Wednesday, January 26, 2011

Mountain Roads

Above: this county road was giving way to water erosion & the eternal grip of gravity. Sometimes huge chunks of road simply fell off, as on the right side of this one.
Even on the paved & well-maintained highway 66, one breathless moment leaves drivers wondering what's on the other side of a disappearing road. Here the summit of Red Bird Mountain.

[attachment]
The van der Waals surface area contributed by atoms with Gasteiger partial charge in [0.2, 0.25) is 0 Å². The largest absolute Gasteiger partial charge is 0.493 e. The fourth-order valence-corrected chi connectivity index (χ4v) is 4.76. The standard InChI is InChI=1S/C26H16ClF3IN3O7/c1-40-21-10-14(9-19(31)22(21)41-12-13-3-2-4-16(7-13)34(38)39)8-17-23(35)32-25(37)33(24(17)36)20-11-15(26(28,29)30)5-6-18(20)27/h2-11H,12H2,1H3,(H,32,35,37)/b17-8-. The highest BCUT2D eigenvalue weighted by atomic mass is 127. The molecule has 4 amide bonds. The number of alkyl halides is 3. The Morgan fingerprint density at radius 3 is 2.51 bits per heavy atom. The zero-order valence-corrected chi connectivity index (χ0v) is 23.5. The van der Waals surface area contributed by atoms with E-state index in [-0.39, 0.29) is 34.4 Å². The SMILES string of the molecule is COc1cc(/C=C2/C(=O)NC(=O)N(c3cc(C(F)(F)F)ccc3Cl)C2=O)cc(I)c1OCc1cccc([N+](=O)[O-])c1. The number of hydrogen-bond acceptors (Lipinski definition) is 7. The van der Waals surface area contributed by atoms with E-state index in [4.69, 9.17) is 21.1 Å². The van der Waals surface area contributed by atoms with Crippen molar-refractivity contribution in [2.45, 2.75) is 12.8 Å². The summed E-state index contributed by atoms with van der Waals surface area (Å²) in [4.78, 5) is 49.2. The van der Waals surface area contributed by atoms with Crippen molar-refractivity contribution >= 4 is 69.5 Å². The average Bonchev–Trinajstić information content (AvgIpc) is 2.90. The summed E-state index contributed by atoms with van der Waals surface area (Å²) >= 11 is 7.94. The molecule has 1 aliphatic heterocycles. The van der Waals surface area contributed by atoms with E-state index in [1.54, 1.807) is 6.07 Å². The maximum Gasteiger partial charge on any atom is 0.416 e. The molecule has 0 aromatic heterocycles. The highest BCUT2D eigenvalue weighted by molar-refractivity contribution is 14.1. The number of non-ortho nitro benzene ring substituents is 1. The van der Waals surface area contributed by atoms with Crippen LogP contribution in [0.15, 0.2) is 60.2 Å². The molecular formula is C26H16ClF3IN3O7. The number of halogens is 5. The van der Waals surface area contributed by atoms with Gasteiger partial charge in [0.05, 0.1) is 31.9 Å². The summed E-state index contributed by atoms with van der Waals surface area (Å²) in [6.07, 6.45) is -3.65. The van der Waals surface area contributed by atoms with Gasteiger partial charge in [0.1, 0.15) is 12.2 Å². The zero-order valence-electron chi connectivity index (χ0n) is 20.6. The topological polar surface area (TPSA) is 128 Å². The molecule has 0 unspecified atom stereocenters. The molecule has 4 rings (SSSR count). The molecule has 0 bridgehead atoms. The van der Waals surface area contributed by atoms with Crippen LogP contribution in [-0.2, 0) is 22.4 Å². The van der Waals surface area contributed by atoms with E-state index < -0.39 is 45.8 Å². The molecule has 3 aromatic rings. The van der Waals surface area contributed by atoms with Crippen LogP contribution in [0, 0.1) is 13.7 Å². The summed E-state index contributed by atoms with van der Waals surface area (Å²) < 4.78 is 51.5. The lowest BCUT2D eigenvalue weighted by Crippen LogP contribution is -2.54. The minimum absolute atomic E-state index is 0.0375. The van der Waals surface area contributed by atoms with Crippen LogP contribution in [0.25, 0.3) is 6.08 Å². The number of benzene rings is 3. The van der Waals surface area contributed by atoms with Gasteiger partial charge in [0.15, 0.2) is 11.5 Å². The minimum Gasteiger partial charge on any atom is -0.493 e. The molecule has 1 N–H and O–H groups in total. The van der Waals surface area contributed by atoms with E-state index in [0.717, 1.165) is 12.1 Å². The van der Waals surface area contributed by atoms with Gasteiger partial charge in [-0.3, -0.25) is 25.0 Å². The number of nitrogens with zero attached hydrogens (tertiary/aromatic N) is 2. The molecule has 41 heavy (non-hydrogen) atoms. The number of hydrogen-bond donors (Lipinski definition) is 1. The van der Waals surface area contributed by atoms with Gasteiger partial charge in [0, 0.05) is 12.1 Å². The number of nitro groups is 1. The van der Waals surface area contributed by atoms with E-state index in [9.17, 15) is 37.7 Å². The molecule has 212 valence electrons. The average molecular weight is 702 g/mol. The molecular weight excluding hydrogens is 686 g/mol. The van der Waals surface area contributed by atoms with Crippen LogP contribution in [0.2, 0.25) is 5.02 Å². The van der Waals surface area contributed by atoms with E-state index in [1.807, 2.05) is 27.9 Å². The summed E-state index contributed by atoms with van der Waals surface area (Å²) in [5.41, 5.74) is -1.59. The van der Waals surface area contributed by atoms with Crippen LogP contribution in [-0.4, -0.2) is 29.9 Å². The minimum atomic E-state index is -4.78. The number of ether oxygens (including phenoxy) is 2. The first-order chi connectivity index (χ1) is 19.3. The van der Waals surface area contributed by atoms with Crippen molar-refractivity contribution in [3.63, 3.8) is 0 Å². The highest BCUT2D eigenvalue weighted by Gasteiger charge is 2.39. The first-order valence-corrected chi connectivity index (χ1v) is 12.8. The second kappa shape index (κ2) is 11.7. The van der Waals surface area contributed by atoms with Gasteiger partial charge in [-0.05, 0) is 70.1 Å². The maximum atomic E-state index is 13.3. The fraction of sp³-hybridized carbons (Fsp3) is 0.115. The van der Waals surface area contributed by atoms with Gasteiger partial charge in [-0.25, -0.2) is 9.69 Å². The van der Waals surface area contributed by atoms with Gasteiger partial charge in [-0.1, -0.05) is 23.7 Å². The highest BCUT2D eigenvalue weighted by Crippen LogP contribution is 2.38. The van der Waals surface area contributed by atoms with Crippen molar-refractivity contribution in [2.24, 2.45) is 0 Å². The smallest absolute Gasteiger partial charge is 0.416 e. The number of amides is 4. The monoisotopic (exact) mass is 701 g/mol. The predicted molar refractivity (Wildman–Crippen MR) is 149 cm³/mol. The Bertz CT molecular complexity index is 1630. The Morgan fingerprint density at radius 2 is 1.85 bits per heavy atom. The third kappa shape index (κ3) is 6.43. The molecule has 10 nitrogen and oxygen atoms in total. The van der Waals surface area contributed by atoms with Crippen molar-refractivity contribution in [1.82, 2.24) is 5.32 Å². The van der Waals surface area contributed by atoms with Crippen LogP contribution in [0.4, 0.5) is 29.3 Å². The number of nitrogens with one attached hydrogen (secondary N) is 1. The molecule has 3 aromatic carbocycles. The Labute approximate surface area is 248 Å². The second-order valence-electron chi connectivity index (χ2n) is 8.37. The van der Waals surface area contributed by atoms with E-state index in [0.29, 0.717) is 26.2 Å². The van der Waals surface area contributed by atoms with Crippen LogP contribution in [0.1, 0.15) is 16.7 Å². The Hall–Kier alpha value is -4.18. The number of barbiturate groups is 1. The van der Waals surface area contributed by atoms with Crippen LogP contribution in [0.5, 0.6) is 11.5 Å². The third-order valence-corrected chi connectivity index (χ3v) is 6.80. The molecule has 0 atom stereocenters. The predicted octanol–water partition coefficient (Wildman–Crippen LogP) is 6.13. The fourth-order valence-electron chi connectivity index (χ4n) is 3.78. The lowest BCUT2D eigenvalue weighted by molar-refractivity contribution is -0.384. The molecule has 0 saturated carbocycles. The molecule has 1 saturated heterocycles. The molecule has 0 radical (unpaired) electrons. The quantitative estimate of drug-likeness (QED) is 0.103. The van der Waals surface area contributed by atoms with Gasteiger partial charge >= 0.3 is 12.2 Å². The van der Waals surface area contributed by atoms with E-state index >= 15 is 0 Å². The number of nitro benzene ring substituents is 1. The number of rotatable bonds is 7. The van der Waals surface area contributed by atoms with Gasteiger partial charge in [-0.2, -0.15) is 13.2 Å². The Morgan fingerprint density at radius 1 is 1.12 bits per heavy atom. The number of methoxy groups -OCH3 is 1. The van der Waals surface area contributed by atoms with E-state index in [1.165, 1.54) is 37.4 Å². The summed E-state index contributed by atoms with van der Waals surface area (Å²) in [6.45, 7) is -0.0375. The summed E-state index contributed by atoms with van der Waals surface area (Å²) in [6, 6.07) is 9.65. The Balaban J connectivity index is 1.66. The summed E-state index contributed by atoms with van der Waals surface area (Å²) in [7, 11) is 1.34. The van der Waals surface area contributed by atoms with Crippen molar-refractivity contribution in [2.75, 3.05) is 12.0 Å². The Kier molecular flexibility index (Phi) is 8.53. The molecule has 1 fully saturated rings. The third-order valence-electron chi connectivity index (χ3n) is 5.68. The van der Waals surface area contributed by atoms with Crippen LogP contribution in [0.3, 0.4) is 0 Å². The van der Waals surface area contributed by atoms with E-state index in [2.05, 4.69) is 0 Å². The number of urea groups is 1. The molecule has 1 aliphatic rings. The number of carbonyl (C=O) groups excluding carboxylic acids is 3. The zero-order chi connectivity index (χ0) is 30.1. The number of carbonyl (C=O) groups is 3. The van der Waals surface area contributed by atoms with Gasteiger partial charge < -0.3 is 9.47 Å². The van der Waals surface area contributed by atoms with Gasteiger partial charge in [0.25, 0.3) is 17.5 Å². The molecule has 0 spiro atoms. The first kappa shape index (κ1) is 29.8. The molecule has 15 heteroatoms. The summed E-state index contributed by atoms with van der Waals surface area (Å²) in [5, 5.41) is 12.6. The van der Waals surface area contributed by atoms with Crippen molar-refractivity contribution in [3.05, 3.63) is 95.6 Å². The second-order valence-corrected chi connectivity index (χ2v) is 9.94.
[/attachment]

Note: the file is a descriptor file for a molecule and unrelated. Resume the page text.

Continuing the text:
Mountain roads are the stuff of legend in SE Kentucky. Old timers divide between those using common sense & others in a lifelong challenge of never letting the road get the better of them. I found few terrors worse than traveling some mountain roads. One never knew when the road, already clinging tenuously high up the mountainside, would give way to erosion & the eternal grip of gravity. With few safety posts, these narrow roads hug the mountain on one side, and drop hundreds of feet down on the other, with no margin of space whatsoever at the sides. Cars not equipped for mountain driving can be caught, unable to get up a steep incline nor to back out safely. I was always unsure about where it was safe to drive, so I followed the advice of a local: stay on paved roads. Traveling too closely to a coal truck was also dangerous as they were known to be overloaded and everyone could tell a story about a truck that a.) dumped its load on the car behind it, b.) lost its load on a sharp turn, c.) tipped over trying to navigate a curve while carrying a top-heavy load,…well you get the picture. Other road warriors liked to tell their stories about going off the edge of a mountain & living to tell the story, being rescued from upside down landings in rivers, taking out trees, sliding down icy mountain drives, & more. Still others liked to brag about how quickly they could get across a certain pass or to the closest town, and you knew they were driving way too fast. “What about the possibility of an elk, a four-wheeler, a fallen boulder or tree, electrical lines down, a dog, a person walking, or whatever might be right around the curve in the road?” I would ask. The reply was almost always a nonchalant shrug. Although I lost my gut-wrenching fear of the roads, I never lost a huge respect for their inherent danger. And I avoided driving the pass over Red Bird Mountain as often as possible!

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